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The co-existence between transgenic and non-transgenic maize in the European Union: a focus on pollen flowand cross-fertilization

Published online by Cambridge University Press:  15 November 2005

Yann Devos
Department of Plant Production, Faculty of Bioscience Engineering, University of Ghent, Coupure Links 653, 9000 Ghent, Belgium
Dirk Reheul
Department of Plant Production, Faculty of Bioscience Engineering, University of Ghent, Coupure Links 653, 9000 Ghent, Belgium
Adinda De Schrijver
Division of Biosafety and Biotechnology, Scientific Institute of Public Health, Juliette Wytsmanstraat 14, 1050 Brussels, Belgium


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The ongoing discussion on the co-existence between genetically modified (GM) and non-GM crops becomes more important in the European Union (EU). With the recent inscription of 17 GM maize varieties in the common EU catalogue of varieties of agricultural plant species, the acreage of transgenic maize for market purposes is expected to increase in some European countries. In the EU, specific tolerance thresholds have been established for the adventitious and technically unavoidable presence of GM material in non-GM produce, and member states are elaborating legal frames to cope with co-existence. As maize is a cross-pollinated crop relying on wind for the dispersal of its pollen, technical management measures will be imposed to reduce cross-fertilization between transgenic and non-transgenic maize. Various biological, physical and analytical parameters have been identified to play a role in the study of cross-fertilization in maize. This variability may hamper the comparison between research results and may complicate the definition of appropriate isolation distances and/or pollen barriers in order to limit out-crossing. The present review addresses these parameters and proposes containment measures in order to not exceed the legal labeling thresholds in maize.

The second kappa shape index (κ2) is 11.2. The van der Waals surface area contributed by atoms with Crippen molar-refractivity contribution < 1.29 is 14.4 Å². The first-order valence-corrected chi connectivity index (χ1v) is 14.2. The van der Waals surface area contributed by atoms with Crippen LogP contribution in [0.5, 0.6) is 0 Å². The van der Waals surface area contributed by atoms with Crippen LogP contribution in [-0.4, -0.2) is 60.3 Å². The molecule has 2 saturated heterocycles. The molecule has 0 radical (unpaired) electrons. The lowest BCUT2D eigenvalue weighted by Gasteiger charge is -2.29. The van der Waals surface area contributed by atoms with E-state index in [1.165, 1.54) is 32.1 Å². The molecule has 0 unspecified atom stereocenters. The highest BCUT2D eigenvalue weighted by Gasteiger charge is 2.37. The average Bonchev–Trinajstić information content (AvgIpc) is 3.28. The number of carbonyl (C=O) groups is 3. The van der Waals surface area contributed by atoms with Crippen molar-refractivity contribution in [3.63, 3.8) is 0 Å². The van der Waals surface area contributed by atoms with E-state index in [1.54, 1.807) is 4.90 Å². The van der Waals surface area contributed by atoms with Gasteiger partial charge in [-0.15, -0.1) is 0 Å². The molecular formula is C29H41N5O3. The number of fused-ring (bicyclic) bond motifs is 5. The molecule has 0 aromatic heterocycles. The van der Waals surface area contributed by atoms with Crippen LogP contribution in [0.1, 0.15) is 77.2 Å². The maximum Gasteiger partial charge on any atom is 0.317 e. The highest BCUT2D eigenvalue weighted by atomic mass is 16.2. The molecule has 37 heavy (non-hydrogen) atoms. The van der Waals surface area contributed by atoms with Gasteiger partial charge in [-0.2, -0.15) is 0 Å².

Research Article
© ISBR, EDP Sciences, 2005


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